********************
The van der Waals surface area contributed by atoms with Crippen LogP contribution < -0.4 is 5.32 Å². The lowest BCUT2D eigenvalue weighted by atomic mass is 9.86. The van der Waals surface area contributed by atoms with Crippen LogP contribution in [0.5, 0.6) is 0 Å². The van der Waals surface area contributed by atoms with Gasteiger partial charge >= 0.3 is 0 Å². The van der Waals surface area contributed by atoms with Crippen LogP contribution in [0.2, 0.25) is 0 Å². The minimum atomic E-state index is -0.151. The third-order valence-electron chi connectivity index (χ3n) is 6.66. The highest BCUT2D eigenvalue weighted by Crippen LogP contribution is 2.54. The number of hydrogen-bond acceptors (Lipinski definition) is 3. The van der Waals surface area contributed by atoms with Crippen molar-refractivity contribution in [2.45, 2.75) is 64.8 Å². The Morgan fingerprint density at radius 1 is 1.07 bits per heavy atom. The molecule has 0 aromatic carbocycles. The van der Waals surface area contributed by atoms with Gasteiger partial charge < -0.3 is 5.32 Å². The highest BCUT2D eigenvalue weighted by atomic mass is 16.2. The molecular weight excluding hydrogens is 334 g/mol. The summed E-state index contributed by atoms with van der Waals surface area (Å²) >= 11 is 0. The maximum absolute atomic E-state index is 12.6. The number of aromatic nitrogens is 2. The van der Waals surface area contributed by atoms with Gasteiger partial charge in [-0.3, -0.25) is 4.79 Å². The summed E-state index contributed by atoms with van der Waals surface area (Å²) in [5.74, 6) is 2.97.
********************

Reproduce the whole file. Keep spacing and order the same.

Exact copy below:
The van der Waals surface area contributed by atoms with Crippen LogP contribution < -0.4 is 5.32 Å². The lowest BCUT2D eigenvalue weighted by atomic mass is 9.86. The van der Waals surface area contributed by atoms with Crippen LogP contribution in [0.5, 0.6) is 0 Å². The van der Waals surface area contributed by atoms with Gasteiger partial charge >= 0.3 is 0 Å². The van der Waals surface area contributed by atoms with Crippen LogP contribution in [0.2, 0.25) is 0 Å². The minimum atomic E-state index is -0.151. The third-order valence-electron chi connectivity index (χ3n) is 6.66. The highest BCUT2D eigenvalue weighted by Crippen LogP contribution is 2.54. The number of hydrogen-bond acceptors (Lipinski definition) is 3. The van der Waals surface area contributed by atoms with Crippen molar-refractivity contribution in [2.45, 2.75) is 64.8 Å². The Morgan fingerprint density at radius 1 is 1.07 bits per heavy atom. The molecule has 0 aromatic carbocycles. The van der Waals surface area contributed by atoms with Gasteiger partial charge < -0.3 is 5.32 Å². The highest BCUT2D eigenvalue weighted by atomic mass is 16.2. The molecular weight excluding hydrogens is 334 g/mol. The summed E-state index contributed by atoms with van der Waals surface area (Å²) >= 11 is 0. The maximum absolute atomic E-state index is 12.6. The number of aromatic nitrogens is 2. The van der Waals surface area contributed by atoms with Gasteiger partial charge in [-0.3, -0.25) is 4.79 Å². The summed E-state index contributed by atoms with van der Waals surface area (Å²) in [5.74, 6) is 2.97.